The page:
Pastors must know that, for the sake of truth, they are obliged to exercise careful discernment of situations. There is in fact a difference between those who have sincerely tried to save their first marriage and have been unjustly abandoned, and those who through their own grave fault have destroyed a canonically valid marriage. Finally, there are those who have entered into a second union for the sake of the children’s upbringing, and who are sometimes subjectively certain in conscience that their previous and irreparably destroyed marriage had never been valid (FC84).
St. John Paul II does makes clear that, even in these cases of reduced culpability, the divorced and remarried would not be permitted to receive Communion, but there is no doubt Pope St. John Paul II recognized differing levels of culpability here. Pope Francis builds on that.
I have also been asked this question:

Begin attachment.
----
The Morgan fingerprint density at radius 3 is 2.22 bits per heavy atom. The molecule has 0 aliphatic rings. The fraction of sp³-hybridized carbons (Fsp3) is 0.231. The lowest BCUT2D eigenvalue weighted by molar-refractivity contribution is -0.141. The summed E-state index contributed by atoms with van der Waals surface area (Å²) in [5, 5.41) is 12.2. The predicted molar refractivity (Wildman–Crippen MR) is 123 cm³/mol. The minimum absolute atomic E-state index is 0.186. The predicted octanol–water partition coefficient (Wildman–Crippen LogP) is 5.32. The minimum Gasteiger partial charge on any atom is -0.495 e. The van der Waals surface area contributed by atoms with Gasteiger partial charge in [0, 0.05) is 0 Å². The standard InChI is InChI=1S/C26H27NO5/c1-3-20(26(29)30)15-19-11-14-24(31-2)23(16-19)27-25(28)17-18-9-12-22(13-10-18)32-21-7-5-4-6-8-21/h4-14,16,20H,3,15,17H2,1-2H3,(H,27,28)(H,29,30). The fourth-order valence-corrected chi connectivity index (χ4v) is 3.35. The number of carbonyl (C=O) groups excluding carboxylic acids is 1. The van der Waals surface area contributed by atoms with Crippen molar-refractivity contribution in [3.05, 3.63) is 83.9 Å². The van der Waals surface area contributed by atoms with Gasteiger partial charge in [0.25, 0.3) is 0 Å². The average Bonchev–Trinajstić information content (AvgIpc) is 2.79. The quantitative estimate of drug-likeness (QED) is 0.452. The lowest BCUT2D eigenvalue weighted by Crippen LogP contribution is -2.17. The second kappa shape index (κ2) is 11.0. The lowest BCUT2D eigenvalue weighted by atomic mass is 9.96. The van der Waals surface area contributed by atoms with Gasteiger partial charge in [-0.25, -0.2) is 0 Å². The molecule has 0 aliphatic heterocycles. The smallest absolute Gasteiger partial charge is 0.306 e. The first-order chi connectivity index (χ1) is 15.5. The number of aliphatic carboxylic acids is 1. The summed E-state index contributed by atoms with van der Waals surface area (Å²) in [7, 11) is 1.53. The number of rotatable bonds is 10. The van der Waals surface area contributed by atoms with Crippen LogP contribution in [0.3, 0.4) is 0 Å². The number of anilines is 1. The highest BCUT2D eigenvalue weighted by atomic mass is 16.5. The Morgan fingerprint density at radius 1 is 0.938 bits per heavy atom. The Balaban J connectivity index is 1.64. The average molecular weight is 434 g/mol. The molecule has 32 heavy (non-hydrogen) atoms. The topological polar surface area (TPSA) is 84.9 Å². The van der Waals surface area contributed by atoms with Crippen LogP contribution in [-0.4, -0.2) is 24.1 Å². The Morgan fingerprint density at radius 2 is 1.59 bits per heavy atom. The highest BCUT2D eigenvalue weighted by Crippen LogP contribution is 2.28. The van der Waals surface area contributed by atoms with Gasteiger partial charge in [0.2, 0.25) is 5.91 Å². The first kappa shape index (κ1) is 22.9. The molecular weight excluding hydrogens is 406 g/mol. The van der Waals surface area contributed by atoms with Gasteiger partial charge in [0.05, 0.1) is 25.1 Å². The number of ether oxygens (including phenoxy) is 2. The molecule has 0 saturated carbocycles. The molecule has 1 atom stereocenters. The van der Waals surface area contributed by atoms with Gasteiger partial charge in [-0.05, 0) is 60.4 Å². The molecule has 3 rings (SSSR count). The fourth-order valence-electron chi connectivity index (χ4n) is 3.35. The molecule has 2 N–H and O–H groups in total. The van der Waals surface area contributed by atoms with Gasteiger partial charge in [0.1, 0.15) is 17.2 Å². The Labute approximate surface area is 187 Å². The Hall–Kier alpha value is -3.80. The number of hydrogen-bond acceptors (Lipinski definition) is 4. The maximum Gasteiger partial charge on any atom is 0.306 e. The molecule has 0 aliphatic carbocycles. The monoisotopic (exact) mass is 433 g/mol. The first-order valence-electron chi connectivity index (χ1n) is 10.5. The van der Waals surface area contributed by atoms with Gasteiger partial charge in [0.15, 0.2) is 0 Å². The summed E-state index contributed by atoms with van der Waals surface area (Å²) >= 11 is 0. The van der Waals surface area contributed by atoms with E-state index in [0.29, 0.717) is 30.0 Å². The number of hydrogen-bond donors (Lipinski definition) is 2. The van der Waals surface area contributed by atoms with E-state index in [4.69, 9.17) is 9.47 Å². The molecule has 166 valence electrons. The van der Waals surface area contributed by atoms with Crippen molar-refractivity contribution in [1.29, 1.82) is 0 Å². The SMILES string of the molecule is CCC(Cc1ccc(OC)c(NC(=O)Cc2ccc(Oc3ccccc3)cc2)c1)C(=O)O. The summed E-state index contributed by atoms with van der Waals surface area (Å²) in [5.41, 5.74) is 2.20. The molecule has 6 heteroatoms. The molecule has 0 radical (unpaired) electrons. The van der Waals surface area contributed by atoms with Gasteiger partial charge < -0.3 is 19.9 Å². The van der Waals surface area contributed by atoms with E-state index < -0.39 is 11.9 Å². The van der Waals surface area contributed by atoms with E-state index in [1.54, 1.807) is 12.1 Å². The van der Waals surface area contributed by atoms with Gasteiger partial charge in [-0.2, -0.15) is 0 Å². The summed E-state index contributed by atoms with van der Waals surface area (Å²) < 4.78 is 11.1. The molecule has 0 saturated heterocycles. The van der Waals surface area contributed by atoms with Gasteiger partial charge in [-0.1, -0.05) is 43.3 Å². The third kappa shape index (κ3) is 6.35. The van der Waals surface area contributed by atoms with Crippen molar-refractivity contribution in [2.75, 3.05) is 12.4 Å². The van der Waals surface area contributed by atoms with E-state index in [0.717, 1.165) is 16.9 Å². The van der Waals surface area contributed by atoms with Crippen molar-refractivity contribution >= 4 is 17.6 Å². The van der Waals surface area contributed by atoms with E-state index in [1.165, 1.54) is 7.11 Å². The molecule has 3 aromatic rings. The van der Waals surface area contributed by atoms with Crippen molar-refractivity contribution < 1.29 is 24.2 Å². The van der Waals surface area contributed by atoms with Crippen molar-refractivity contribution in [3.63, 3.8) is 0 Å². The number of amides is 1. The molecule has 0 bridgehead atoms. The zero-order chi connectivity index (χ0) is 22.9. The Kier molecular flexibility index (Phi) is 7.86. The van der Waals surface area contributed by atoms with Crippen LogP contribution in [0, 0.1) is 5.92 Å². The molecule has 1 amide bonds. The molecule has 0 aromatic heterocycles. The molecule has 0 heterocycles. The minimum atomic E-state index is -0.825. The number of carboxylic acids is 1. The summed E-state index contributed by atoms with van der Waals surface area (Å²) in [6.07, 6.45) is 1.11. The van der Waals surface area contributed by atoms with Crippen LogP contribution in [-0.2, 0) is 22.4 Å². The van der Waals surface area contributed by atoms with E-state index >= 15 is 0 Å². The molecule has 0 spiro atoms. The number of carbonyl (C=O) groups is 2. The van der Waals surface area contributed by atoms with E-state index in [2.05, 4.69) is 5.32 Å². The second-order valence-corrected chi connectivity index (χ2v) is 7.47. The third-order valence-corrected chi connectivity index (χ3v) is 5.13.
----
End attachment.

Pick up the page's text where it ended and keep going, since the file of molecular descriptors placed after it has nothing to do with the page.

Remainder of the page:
But what about the fact that Pope St. John Paul II also mentions 1. the “state and condition of life” of the divorced and remarried, which, he goes on to say, “Objectively contradict[s] that union of love between Christ and the Church which is signified and effected by the Eucharist.” And even more, Pope St. John Paul II says, “Besides this, there is another special pastoral reason: if these people were admitted to the Eucharist, the faithful would be led into error and confusion regarding the Church’s teaching about the indissolubility of marriage.”
These are both very strong reasons for the “practice” of Pope St. John Paul II. But these are both matters of prudential judgment, not doctrine. One could say the very same thing about telling lies. Does not a lie “objectively contradict that union of love between Christ and the Church which is signified and effected by the Eucharist?” Yes, it does. Jesus Christ is the truth. It is impossible for him to lie. To tell a lie means to align yourself with “the father of lies” (cf. John 8:44). But again, that does not mean that everyone who lies is necessarily guilty of mortal sin.